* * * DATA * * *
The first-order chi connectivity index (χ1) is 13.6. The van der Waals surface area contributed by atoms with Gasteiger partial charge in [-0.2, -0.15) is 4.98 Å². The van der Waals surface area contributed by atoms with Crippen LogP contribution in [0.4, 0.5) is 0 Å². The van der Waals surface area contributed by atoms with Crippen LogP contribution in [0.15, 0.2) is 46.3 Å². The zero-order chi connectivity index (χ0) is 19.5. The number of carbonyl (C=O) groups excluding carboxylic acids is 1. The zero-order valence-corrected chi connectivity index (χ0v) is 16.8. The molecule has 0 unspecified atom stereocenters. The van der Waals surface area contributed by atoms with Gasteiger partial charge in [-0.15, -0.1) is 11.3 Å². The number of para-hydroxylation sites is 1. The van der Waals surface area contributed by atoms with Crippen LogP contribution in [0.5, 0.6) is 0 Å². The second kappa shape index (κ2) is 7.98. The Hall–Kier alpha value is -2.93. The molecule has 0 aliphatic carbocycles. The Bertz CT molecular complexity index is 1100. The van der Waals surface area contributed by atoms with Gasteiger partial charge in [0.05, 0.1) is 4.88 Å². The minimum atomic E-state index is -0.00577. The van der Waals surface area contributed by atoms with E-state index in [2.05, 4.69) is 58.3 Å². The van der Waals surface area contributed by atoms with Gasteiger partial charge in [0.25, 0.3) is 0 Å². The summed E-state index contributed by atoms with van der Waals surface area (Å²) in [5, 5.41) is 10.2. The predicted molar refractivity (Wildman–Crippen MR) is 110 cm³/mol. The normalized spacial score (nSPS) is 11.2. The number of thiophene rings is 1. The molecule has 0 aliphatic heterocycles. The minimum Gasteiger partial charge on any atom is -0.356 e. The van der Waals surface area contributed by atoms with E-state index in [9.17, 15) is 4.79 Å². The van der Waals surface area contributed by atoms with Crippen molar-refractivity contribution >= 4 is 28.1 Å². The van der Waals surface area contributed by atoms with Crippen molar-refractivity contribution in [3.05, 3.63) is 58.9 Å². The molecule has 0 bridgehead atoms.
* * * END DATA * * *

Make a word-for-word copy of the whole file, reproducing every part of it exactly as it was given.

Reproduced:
The first-order chi connectivity index (χ1) is 13.6. The van der Waals surface area contributed by atoms with Gasteiger partial charge in [-0.2, -0.15) is 4.98 Å². The van der Waals surface area contributed by atoms with Crippen LogP contribution in [0.4, 0.5) is 0 Å². The van der Waals surface area contributed by atoms with Crippen LogP contribution in [0.15, 0.2) is 46.3 Å². The zero-order chi connectivity index (χ0) is 19.5. The number of carbonyl (C=O) groups excluding carboxylic acids is 1. The zero-order valence-corrected chi connectivity index (χ0v) is 16.8. The molecule has 0 unspecified atom stereocenters. The van der Waals surface area contributed by atoms with Gasteiger partial charge in [-0.15, -0.1) is 11.3 Å². The number of para-hydroxylation sites is 1. The van der Waals surface area contributed by atoms with Crippen LogP contribution in [0.5, 0.6) is 0 Å². The second kappa shape index (κ2) is 7.98. The Hall–Kier alpha value is -2.93. The molecule has 0 aliphatic carbocycles. The Bertz CT molecular complexity index is 1100. The van der Waals surface area contributed by atoms with Gasteiger partial charge in [0.05, 0.1) is 4.88 Å². The minimum atomic E-state index is -0.00577. The van der Waals surface area contributed by atoms with E-state index in [2.05, 4.69) is 58.3 Å². The van der Waals surface area contributed by atoms with Gasteiger partial charge in [0.25, 0.3) is 0 Å². The summed E-state index contributed by atoms with van der Waals surface area (Å²) in [5, 5.41) is 10.2. The predicted molar refractivity (Wildman–Crippen MR) is 110 cm³/mol. The normalized spacial score (nSPS) is 11.2. The number of thiophene rings is 1. The molecule has 0 aliphatic heterocycles. The minimum Gasteiger partial charge on any atom is -0.356 e. The van der Waals surface area contributed by atoms with E-state index in [9.17, 15) is 4.79 Å². The van der Waals surface area contributed by atoms with Crippen molar-refractivity contribution >= 4 is 28.1 Å². The van der Waals surface area contributed by atoms with Crippen molar-refractivity contribution in [3.05, 3.63) is 58.9 Å². The molecule has 0 bridgehead atoms.